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$\mathsf{fewP}$ ($\mathsf{NP}$ with few witnesses, see the zoo) is one of the important ambiguity-bounded sub-classes of $\mathsf{NP}$. There are interesting natural problems in this class that are believed to be good candidates for problems in $\mathsf{NPI}$-intermediate such as Beltway problem and the Turnpike problem. Informally, $\mathsf{fewP}$ is the class of $\mathsf{NP}$ problems with polynomialy-bounded number of solutions.

$\mathsf{FewP}$ is defined as:

The class of decision problems solvable by an $\mathsf{NP}$ machine such that If the answer is 'no,' then all computation paths reject. If the answer is 'yes,' then at least one path accepts; furthermore, the number of accepting paths is upper-bounded by a polynomial in n, the size of the input.

We known that $\mathsf{P} \subseteq \mathsf{UP} \subseteq \mathsf{fewP}\subseteq \mathsf{NP}$. It is an open problem whether any inclusion is strict. Specifically, $\mathsf{fewP}$ vs. $\mathsf{NP}$ is an open problem. The Complexity Zoo cites oracle results suggesting that all inclusions are strict and that $\mathsf{fewP}$ does not have a Turing-complete set.

Why do we believe that $\mathsf{fewP \ne NP}$?

Is there any unexpected consequence that follows from $\mathsf{fewP=NP}$ such as the collapse of the polynomial hierarchy or disproving any other widely believed complexity-theoretic conjecture?

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    $\begingroup$ It seems to me like the answers to cstheory.stackexchange.com/questions/3887/… are a superset of answers to this question. As there's currently only one answer to that question, I'm unfortunately not sure if this question will get any answers.... $\endgroup$ – Joshua Grochow Feb 7 '14 at 18:45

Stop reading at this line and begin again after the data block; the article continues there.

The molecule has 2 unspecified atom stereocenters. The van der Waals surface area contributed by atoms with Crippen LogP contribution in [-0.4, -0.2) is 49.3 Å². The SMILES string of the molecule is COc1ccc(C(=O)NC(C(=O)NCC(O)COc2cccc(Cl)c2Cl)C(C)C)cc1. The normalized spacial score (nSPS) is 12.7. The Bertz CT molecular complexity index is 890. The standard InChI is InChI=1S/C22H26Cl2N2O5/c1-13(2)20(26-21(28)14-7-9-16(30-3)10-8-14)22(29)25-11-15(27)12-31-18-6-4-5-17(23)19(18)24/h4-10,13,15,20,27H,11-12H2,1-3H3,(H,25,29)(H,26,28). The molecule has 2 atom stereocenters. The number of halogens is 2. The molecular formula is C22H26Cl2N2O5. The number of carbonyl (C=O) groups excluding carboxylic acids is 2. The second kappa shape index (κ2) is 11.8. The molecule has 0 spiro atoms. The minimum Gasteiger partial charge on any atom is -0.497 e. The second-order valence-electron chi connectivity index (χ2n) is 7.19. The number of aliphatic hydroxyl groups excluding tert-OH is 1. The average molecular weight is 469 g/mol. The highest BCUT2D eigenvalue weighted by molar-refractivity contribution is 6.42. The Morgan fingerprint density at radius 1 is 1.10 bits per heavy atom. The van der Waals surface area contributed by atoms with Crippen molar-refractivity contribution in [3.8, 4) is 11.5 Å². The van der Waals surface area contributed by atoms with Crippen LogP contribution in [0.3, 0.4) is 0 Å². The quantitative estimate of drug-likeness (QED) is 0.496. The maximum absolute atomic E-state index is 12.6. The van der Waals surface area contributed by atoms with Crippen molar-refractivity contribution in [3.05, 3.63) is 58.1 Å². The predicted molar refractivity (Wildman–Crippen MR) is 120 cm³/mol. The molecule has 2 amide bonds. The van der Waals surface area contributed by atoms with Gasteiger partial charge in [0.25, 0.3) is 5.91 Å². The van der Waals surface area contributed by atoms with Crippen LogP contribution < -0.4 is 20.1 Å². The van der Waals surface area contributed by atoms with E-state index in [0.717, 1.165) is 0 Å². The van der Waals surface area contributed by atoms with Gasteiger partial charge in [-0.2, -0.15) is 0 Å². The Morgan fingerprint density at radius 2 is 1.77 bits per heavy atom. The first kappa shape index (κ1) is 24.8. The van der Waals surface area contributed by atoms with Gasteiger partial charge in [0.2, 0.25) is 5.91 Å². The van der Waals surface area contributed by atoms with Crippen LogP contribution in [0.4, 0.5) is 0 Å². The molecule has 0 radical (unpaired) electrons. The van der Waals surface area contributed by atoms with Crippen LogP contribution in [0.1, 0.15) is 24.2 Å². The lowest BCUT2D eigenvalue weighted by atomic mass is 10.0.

• $\begingroup$ Lets replace FewP with UP_k, EP and etc.. $\endgroup$ – Tayfun Pay Feb 7 '14 at 19:03
  • $\begingroup$ @JoshuaGrochow It is possible that $\mathsf{fewP=NP}$ but $\mathsf{UP \ne fewP}$ $\endgroup$ – Mohammad Al-Turkistany Feb 7 '14 at 20:15
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    $\begingroup$ You're not asking for results that imply FewP=NP, you're asking for the converse: results that are implied by FewP=NP. So yes, it's possible that FewP=NP and $\mathsf{UP} \neq \mathsf{FewP}$, but that's not relevant to the OQ. You ask for evidence that $\mathsf{fewP} \neq \mathsf{NP}$. Any such evidence is also evidence that $\mathsf{UP} \neq \mathsf{NP}$ (and that $\mathsf{P} \neq \mathsf{NP}$, for that matter). In particular, that means that valid answers to this question are also valid answers to cstheory.stackexchange.com/questions/3887/… $\endgroup$ – Joshua Grochow Feb 8 '14 at 1:27
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    $\begingroup$ @1.. By definition FewP languages are decided by NP machines in the usual way, there's just an extra requirement such machines must satisfy to say the language is in FewP. Just like UP w a different requirement. $\endgroup$ – Joshua Grochow Apr 6 at 18:02

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